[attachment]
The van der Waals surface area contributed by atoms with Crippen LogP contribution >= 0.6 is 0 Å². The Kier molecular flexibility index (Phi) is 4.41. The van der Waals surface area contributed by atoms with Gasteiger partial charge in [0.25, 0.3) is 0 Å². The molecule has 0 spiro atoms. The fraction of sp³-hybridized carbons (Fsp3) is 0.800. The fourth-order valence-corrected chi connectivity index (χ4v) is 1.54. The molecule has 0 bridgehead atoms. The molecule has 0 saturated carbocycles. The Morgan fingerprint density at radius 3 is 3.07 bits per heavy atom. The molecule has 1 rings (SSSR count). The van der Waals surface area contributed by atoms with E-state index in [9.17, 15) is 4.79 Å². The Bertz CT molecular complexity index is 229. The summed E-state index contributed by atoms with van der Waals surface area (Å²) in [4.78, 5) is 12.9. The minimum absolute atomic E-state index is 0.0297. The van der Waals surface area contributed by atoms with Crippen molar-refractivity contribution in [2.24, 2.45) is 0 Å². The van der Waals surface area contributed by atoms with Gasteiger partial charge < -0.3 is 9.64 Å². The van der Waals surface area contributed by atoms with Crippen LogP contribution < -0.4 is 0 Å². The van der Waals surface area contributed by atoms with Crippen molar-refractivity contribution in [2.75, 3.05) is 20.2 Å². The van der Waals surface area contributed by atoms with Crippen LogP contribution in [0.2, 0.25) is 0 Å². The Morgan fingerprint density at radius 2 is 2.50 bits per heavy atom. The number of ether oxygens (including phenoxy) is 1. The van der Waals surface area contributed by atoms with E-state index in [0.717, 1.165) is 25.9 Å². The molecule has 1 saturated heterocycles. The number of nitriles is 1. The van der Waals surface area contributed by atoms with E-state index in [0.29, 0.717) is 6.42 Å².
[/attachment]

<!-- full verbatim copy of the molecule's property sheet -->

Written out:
The van der Waals surface area contributed by atoms with Crippen LogP contribution >= 0.6 is 0 Å². The Kier molecular flexibility index (Phi) is 4.41. The van der Waals surface area contributed by atoms with Gasteiger partial charge in [0.25, 0.3) is 0 Å². The molecule has 0 spiro atoms. The fraction of sp³-hybridized carbons (Fsp3) is 0.800. The fourth-order valence-corrected chi connectivity index (χ4v) is 1.54. The molecule has 0 bridgehead atoms. The molecule has 0 saturated carbocycles. The Morgan fingerprint density at radius 3 is 3.07 bits per heavy atom. The molecule has 1 rings (SSSR count). The van der Waals surface area contributed by atoms with E-state index in [9.17, 15) is 4.79 Å². The Bertz CT molecular complexity index is 229. The summed E-state index contributed by atoms with van der Waals surface area (Å²) in [4.78, 5) is 12.9. The minimum absolute atomic E-state index is 0.0297. The van der Waals surface area contributed by atoms with Crippen molar-refractivity contribution in [2.24, 2.45) is 0 Å². The van der Waals surface area contributed by atoms with Gasteiger partial charge < -0.3 is 9.64 Å². The van der Waals surface area contributed by atoms with Crippen LogP contribution < -0.4 is 0 Å². The van der Waals surface area contributed by atoms with Crippen molar-refractivity contribution in [2.75, 3.05) is 20.2 Å². The van der Waals surface area contributed by atoms with Crippen LogP contribution in [0.2, 0.25) is 0 Å². The Morgan fingerprint density at radius 2 is 2.50 bits per heavy atom. The number of ether oxygens (including phenoxy) is 1. The van der Waals surface area contributed by atoms with E-state index in [0.717, 1.165) is 25.9 Å². The molecule has 1 saturated heterocycles. The number of nitriles is 1. The van der Waals surface area contributed by atoms with E-state index in [0.29, 0.717) is 6.42 Å².